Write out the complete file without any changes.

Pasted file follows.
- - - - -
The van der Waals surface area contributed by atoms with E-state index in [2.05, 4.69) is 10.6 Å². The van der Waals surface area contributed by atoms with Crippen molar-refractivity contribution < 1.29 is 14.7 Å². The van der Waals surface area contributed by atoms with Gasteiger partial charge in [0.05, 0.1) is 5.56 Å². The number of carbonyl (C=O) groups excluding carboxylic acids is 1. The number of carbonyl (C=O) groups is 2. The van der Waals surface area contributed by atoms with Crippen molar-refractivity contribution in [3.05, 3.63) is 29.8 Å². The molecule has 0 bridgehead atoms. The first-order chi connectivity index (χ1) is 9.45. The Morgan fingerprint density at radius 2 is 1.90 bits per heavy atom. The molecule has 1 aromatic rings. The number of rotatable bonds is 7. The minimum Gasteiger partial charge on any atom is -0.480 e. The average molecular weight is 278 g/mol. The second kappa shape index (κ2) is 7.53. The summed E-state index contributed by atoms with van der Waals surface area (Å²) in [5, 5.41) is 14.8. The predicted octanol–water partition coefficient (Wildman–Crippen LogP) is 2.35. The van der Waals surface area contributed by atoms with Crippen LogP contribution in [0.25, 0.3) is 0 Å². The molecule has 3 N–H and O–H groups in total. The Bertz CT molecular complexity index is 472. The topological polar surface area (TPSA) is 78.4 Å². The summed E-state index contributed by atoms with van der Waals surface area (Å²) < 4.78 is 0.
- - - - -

The van der Waals surface area contributed by atoms with E-state index in [2.05, 4.69) is 10.6 Å². The van der Waals surface area contributed by atoms with Crippen molar-refractivity contribution < 1.29 is 14.7 Å². The van der Waals surface area contributed by atoms with Gasteiger partial charge in [0.05, 0.1) is 5.56 Å². The number of carbonyl (C=O) groups excluding carboxylic acids is 1. The number of carbonyl (C=O) groups is 2. The van der Waals surface area contributed by atoms with Crippen molar-refractivity contribution in [3.05, 3.63) is 29.8 Å². The molecule has 0 bridgehead atoms. The first-order chi connectivity index (χ1) is 9.45. The Morgan fingerprint density at radius 2 is 1.90 bits per heavy atom. The molecule has 1 aromatic rings. The number of rotatable bonds is 7. The minimum Gasteiger partial charge on any atom is -0.480 e. The average molecular weight is 278 g/mol. The second kappa shape index (κ2) is 7.53. The summed E-state index contributed by atoms with van der Waals surface area (Å²) in [5, 5.41) is 14.8. The predicted octanol–water partition coefficient (Wildman–Crippen LogP) is 2.35. The van der Waals surface area contributed by atoms with Crippen LogP contribution in [0.25, 0.3) is 0 Å². The molecule has 3 N–H and O–H groups in total. The Bertz CT molecular complexity index is 472. The topological polar surface area (TPSA) is 78.4 Å². The summed E-state index contributed by atoms with van der Waals surface area (Å²) < 4.78 is 0.